Just once during the 1970s I returned to topological graph theory, an indulgence that was becoming increasingly rare as I attempted to publish as much as possible in computer science. I did succeed in extending Wagner's theorem for the plane to the torus. This theorem says that any triangulation on n vertices can be obtained from any other by just one kind of operation. Two triangles that share an edge form a quadrangle. Remove the shared edge and insert the opposite diagonal. The theorem was somewhat tricky and made me more aware than ever that long proofs may be suspect long after every one has accepted them. In reading the proof over, one subtlety would elude me for about ten minutes until I "got it". Next day I would have to start all over! (Wagner's theorem for torus graphs, Discrete Math. 4 (1973), 139-149.)

Among the computer science oriented papers I wrote during this period was one that combined both computers and graph theory. I worked out an algorithm for generating a complete list of graphs on n points, rejecting isomorphic duplicates as it went. There was a particularly useful form of signature, involving the lexicographical listing of a code for the graph. Szilard joined me in the generation process, along with a grad student Harlan Baker, who did the actual coding. Together we produced a complete list of the nine-point graphs. The best anyone had done before this was the generation of the 8-point graphs by Reid at Waterloo. Baker went on to do his graduate work in AI at Edinburgh. (Generating the nine-point graphs, Math. Comp. 28 (1974), 833-838 (with H. H. Baker and A. L. Szilard))

Finding my feet

By the mid-seventies I was beginning to find a plethora of problems that combined graph theory and computing. This was natural because both computers and graphs have a discrete structure. Many data structures are nothing, if not discrete structures, and they were natural targets for algorithms designed to test them for various properties or to manipulate them in some way. One very interesting problem called for an assignment of integers to the vertices of a graph so as to minimize the maximum difference along any edge. This problem, which I could solve only in various special cases, was about to be proved NP-complete, which pretty well doomed it forever from efficient solution.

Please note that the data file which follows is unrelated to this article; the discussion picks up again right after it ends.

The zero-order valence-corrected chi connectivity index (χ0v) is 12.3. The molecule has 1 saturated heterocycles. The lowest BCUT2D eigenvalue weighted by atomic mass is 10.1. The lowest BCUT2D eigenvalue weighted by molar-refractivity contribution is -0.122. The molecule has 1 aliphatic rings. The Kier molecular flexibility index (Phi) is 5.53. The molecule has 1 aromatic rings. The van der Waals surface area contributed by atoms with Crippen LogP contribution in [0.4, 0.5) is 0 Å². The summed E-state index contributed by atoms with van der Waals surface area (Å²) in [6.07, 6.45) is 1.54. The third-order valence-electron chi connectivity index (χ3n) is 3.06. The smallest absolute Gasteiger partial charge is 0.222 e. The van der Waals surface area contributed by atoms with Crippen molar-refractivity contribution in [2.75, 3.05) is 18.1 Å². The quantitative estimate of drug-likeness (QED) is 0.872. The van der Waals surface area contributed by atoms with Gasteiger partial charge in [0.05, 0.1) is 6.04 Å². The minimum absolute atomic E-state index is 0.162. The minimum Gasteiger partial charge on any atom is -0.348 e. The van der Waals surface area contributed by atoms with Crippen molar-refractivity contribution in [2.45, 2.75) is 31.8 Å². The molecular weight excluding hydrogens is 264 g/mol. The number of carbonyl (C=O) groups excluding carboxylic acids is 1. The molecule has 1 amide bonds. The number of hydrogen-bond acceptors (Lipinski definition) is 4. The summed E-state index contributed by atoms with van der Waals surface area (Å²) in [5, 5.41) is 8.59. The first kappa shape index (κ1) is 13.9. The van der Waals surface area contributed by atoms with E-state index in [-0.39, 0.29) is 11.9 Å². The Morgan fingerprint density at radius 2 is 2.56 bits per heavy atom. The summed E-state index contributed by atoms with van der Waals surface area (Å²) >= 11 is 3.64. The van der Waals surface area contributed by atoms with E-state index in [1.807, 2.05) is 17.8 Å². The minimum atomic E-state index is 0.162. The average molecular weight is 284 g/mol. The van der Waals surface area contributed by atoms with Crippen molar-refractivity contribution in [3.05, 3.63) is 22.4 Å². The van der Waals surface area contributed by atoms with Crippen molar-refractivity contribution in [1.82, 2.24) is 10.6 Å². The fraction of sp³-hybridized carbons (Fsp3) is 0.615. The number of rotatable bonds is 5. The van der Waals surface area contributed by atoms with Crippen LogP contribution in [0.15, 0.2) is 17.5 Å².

I presented a number of results at one of the Southeast Graph theory and computing conferences. (The bandwidth of a graph: some recent results, Proc.7th S.E. Conf on Graph Th., Comb. and Comput. Baton Rouge, La. 1976, 273-288.) Before I knew it, I was back working with Phyllis Chinn, as well as Bob Korfhage, Norman Gibbs, and Jarmilla Chvatalova. (Graph bandwidth: a survey of theory and applications, J. Graph Th. 6 (1982), 223-254 (with P. Z. Chinn, J. Chvatalova, and N. E. Gibbs). I enjoyed the bandwidth problem because it had this unusually urgent application in engineering. To know the bandwidth of a graph meant that you could set up the stress matrices for towers, bridges, ship hulls and other structures in a way that would greatly reduce the time needed to analyse them by computer.

I use the phrase "unusually urgent" as a kind of joke. By the end of the 1970s I had attended too many talks where mathematicians would speak of "applications," only to reveal the most pathetic and trivial relations with the real world imaginable! I tried to avoid this sort of "application" altogether, especially if I felt obliged to invent an application to make my paper look more relevant. I had been raised (in my early mathematics program) with the view of G. H. Hardy that any mathematics that could possibly be applied wasn't worth doing. I realized how snooty that sounded on the surface, but I appreciated what it meant: REAL mathematics exists in and of itself, shrouded by its own beauty, giving itself only to the ardent suitor. I was a platonist. I still am.

Everyone knows that a graph can be embedded in Euclidean 3-space. In other words, there is no particular difficulty connected with placing the vertices and adding edges so that no two edges touch each other. But do this in such a way that all the edges are straight. Again, the problem seems easy, except when you try to provide a general recipe for doing this. An elegant solution to this problem (Embedding graphs in Euclidean three-space, Am. Math. Monthly 84 (1977), 372-373).arose as the by-product of another solution to another problem.